Short Communication

Bioavailability and Functions of Lipophilic Components of Food

Eiichi Kotake-Nara*
Food Research Institute, National Agriculture and Food Research Organization, Japan


*Corresponding author: Eiichi Kotake-Nara, Food Research Institute, National Agriculture and Food Research Organization, Japan


Published: 08 Sep, 2017
Cite this article as: Kotake-Nara E. Bioavailability and Functions of Lipophilic Components of Food. Ann Pharmacol Pharm. 2017; 2(18): 1094.

Short Communication

Although carotenoids are typical lipophilic components contained in foods and have various functions, their bioavailability is low. Here we assess the bioavailability and functions of food carotenoids. Carotenoids are released from food matrix, solubilized, and taken up by intestinal cells; subsequently, they are secreted into the lymph, are metabolized, and then exhibit their functions. In particular, solubilization and intestinal absorption are important processes in bioavailability. Oils and fats generally increase the bioavailability of fat-soluble ingredients. Using an in vitro digestion test, carotenoids can be easily solubilized by oils and fats [1]. The intestinal absorption of carotenoids by human intestinal Caco-2 cells is enhanced by lysophospholipids and lysoglycerolipids [2,3]. Lipids regulate bioavailability by affecting both solubilization and intestinal absorption. The enhancing effect of lysolipids on intestinal absorption cannot be exhibited in floating Caco-2 cells treated with trypsin, but when the cultivation duration and intercellular integrity are increased, the enhancing effect is exhibited, suggesting that the intercellular junction is responsible for the effect. After intestinal absorption, carotenoids or any metabolites may exhibit their functions. Vitamin A is a typical metabolite example; however, we investigated the anti-obesity and anti-inflammatory effects of non-provitamin A lutein metabolites using 3T3-L1 and RAW 264 cells, respectively. It is known that 3′-hydroxy-ε,ε-carotene-3-one, a lutein metabolite present in the human blood [4], exhibits stronger effects than lutein [4,5], andthe α, β-unsaturated carbonyl structure of the metabolite may be involved in their functions. Thus, solubilization, intestinal absorption, and metabolism are important factors for the function of carotenoids. We believe that the association between bioavailability and the function of some other lipophilic components is similar to that between bioavailability and carotenoids.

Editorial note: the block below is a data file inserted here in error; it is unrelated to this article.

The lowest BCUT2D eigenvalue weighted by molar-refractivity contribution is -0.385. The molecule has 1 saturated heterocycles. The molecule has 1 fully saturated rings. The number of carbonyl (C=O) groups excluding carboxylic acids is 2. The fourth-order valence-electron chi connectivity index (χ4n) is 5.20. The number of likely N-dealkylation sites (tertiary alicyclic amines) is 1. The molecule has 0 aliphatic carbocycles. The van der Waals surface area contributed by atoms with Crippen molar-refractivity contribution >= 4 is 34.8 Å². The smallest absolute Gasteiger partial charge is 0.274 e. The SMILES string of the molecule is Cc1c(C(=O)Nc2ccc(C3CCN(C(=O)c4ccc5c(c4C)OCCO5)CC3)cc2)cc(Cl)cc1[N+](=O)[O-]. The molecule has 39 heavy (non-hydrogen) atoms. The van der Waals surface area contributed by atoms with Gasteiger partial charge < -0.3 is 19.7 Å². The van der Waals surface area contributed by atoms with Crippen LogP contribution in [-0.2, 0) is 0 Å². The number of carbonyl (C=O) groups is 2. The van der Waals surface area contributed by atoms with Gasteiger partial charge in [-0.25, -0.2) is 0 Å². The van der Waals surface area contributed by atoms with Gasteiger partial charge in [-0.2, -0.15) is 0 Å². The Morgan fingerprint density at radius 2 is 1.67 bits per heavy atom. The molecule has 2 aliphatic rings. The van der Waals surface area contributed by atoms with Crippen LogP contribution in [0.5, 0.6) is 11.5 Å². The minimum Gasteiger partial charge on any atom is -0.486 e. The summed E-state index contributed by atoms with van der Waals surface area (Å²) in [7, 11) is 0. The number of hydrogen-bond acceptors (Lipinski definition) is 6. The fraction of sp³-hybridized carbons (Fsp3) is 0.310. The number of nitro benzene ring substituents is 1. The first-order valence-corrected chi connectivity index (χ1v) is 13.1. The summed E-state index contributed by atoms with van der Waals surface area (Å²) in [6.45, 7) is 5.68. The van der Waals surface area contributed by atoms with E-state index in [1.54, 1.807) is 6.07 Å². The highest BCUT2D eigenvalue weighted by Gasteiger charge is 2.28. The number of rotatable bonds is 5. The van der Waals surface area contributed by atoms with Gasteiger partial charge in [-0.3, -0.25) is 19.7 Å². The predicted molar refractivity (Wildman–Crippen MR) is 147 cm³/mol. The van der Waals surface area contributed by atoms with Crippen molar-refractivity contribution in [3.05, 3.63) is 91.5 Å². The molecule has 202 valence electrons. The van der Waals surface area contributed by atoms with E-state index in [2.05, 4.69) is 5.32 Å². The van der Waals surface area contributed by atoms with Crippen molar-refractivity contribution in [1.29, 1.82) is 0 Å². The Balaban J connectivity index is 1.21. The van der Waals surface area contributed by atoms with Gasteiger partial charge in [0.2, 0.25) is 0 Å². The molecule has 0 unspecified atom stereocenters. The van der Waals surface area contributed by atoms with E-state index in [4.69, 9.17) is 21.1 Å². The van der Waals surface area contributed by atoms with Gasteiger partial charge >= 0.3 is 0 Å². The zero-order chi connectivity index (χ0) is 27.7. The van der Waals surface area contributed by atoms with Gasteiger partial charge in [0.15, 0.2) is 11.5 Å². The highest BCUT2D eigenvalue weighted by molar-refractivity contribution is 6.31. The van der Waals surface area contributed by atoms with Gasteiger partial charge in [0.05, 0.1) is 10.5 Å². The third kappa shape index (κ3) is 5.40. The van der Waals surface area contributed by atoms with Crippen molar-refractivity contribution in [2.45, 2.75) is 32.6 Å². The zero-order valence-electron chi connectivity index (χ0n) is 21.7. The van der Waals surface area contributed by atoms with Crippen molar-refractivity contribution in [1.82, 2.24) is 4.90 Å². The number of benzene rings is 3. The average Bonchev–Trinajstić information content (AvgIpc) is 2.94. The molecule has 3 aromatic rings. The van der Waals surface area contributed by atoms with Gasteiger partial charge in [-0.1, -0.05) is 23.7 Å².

References

  1. Nagao A, Kotake-Nara E, Hase M. Effects of fats and oils on the bioaccessibility of carotenoids and vitamin E in vegetables. BiosciBiotechnolBiochem. 2013;77(5):1055-60.
  2. Kotake-Nara E, Yonekura L, Nagao A. Glyceroglycolipidsaffect uptake of carotenoids solubilized in mixed micelles by human intestinal Caco-2 cells. Lipids. 2015;50(9):847-60.
  3. Kotake-Nara E, Yonekura L, Nagao A. Lysoglyceroglycolipidsimprove the intestinal absorption of micellar fucoxanthin by Caco-2 cells. J Oleo Sci. 2015;64(11):1207-11.
  4. Nagao A, Maoka T, Ono H, Kotake-Nara E, Kobayashi M, Tomita M. A 3-hydroxy β-end group in xanthophylls is preferentially oxidized to a 3-oxo ε-end group in mammals. J Lipid Res. 2015;56(2):449-62.
  5. Kotake-Nara E, Hase M, Kobayashi M, Nagao A. 3'-Hydroxy-e,e-caroten-3-one inhibits the differentiation of 3T3-L1 cells to adipocytes. Biosci Biotechnol Biochem. 2016;80(3):518-23.